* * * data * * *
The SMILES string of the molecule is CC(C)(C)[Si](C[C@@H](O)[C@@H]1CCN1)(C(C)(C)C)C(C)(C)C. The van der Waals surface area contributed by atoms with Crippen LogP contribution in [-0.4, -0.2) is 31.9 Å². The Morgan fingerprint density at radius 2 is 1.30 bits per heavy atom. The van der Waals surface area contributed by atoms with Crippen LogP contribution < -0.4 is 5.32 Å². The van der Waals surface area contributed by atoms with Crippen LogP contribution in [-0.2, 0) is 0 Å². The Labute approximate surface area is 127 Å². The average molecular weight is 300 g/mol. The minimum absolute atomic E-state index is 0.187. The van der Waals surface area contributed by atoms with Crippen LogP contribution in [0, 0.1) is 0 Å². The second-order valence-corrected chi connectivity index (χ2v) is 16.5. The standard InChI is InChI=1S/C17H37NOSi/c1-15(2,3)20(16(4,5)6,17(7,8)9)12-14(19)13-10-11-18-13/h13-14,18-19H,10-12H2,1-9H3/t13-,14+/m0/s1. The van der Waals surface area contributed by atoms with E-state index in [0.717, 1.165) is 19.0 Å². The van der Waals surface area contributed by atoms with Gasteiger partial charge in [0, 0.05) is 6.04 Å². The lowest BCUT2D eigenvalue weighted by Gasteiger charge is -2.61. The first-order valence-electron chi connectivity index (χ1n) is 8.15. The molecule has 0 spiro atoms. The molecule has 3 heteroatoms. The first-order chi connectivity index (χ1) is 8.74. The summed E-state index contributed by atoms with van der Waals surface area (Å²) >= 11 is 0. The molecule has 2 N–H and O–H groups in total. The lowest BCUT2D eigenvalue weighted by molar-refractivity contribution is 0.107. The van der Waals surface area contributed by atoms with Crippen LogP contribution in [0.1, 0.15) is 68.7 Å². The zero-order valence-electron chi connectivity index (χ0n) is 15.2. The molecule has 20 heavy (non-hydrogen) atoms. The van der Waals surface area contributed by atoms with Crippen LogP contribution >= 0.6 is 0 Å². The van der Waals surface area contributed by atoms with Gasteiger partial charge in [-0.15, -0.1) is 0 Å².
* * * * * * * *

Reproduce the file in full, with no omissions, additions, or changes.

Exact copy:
The SMILES string of the molecule is CC(C)(C)[Si](C[C@@H](O)[C@@H]1CCN1)(C(C)(C)C)C(C)(C)C. The van der Waals surface area contributed by atoms with Crippen LogP contribution in [-0.4, -0.2) is 31.9 Å². The Morgan fingerprint density at radius 2 is 1.30 bits per heavy atom. The van der Waals surface area contributed by atoms with Crippen LogP contribution < -0.4 is 5.32 Å². The van der Waals surface area contributed by atoms with Crippen LogP contribution in [-0.2, 0) is 0 Å². The Labute approximate surface area is 127 Å². The average molecular weight is 300 g/mol. The minimum absolute atomic E-state index is 0.187. The van der Waals surface area contributed by atoms with Crippen LogP contribution in [0, 0.1) is 0 Å². The second-order valence-corrected chi connectivity index (χ2v) is 16.5. The standard InChI is InChI=1S/C17H37NOSi/c1-15(2,3)20(16(4,5)6,17(7,8)9)12-14(19)13-10-11-18-13/h13-14,18-19H,10-12H2,1-9H3/t13-,14+/m0/s1. The van der Waals surface area contributed by atoms with E-state index in [0.717, 1.165) is 19.0 Å². The van der Waals surface area contributed by atoms with Gasteiger partial charge in [0, 0.05) is 6.04 Å². The lowest BCUT2D eigenvalue weighted by Gasteiger charge is -2.61. The first-order valence-electron chi connectivity index (χ1n) is 8.15. The molecule has 0 spiro atoms. The molecule has 3 heteroatoms. The first-order chi connectivity index (χ1) is 8.74. The summed E-state index contributed by atoms with van der Waals surface area (Å²) >= 11 is 0. The molecule has 2 N–H and O–H groups in total. The lowest BCUT2D eigenvalue weighted by molar-refractivity contribution is 0.107. The van der Waals surface area contributed by atoms with Crippen LogP contribution in [0.1, 0.15) is 68.7 Å². The zero-order valence-electron chi connectivity index (χ0n) is 15.2. The molecule has 20 heavy (non-hydrogen) atoms. The van der Waals surface area contributed by atoms with Crippen LogP contribution >= 0.6 is 0 Å². The van der Waals surface area contributed by atoms with Gasteiger partial charge in [-0.15, -0.1) is 0 Å².